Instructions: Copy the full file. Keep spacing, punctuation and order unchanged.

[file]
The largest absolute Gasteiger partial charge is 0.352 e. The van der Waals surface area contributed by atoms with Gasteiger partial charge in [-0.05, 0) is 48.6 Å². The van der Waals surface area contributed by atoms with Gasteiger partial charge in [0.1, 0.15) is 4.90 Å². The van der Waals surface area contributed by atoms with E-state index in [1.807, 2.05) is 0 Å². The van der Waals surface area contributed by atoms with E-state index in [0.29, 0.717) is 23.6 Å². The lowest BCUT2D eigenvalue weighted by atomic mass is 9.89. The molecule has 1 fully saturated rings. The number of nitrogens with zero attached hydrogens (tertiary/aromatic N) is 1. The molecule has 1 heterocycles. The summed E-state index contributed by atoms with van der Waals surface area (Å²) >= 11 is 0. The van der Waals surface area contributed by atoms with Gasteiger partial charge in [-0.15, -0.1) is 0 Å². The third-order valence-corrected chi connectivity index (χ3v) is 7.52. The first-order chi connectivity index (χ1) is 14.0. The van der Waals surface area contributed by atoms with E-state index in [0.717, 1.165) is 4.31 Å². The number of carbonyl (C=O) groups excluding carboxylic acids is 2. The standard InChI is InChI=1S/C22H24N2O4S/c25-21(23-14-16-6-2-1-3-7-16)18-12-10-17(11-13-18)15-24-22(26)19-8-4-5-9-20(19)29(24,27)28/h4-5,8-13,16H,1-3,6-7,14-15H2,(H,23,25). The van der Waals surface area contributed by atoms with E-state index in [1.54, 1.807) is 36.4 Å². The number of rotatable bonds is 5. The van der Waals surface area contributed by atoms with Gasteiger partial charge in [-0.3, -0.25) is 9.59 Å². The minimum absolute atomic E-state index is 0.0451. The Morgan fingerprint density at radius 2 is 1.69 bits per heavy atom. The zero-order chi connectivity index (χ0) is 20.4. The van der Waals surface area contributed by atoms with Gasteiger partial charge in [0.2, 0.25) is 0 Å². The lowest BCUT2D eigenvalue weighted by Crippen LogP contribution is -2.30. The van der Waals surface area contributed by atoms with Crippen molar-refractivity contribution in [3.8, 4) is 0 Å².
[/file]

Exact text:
The largest absolute Gasteiger partial charge is 0.352 e. The van der Waals surface area contributed by atoms with Gasteiger partial charge in [-0.05, 0) is 48.6 Å². The van der Waals surface area contributed by atoms with Gasteiger partial charge in [0.1, 0.15) is 4.90 Å². The van der Waals surface area contributed by atoms with E-state index in [1.807, 2.05) is 0 Å². The van der Waals surface area contributed by atoms with E-state index in [0.29, 0.717) is 23.6 Å². The lowest BCUT2D eigenvalue weighted by atomic mass is 9.89. The molecule has 1 fully saturated rings. The number of nitrogens with zero attached hydrogens (tertiary/aromatic N) is 1. The molecule has 1 heterocycles. The summed E-state index contributed by atoms with van der Waals surface area (Å²) >= 11 is 0. The van der Waals surface area contributed by atoms with Gasteiger partial charge in [-0.15, -0.1) is 0 Å². The third-order valence-corrected chi connectivity index (χ3v) is 7.52. The first-order chi connectivity index (χ1) is 14.0. The van der Waals surface area contributed by atoms with E-state index in [0.717, 1.165) is 4.31 Å². The number of carbonyl (C=O) groups excluding carboxylic acids is 2. The standard InChI is InChI=1S/C22H24N2O4S/c25-21(23-14-16-6-2-1-3-7-16)18-12-10-17(11-13-18)15-24-22(26)19-8-4-5-9-20(19)29(24,27)28/h4-5,8-13,16H,1-3,6-7,14-15H2,(H,23,25). The van der Waals surface area contributed by atoms with E-state index in [1.54, 1.807) is 36.4 Å². The number of rotatable bonds is 5. The van der Waals surface area contributed by atoms with Gasteiger partial charge in [-0.3, -0.25) is 9.59 Å². The minimum absolute atomic E-state index is 0.0451. The Morgan fingerprint density at radius 2 is 1.69 bits per heavy atom. The zero-order chi connectivity index (χ0) is 20.4. The van der Waals surface area contributed by atoms with Gasteiger partial charge in [0.2, 0.25) is 0 Å². The lowest BCUT2D eigenvalue weighted by Crippen LogP contribution is -2.30. The van der Waals surface area contributed by atoms with Crippen molar-refractivity contribution in [3.8, 4) is 0 Å².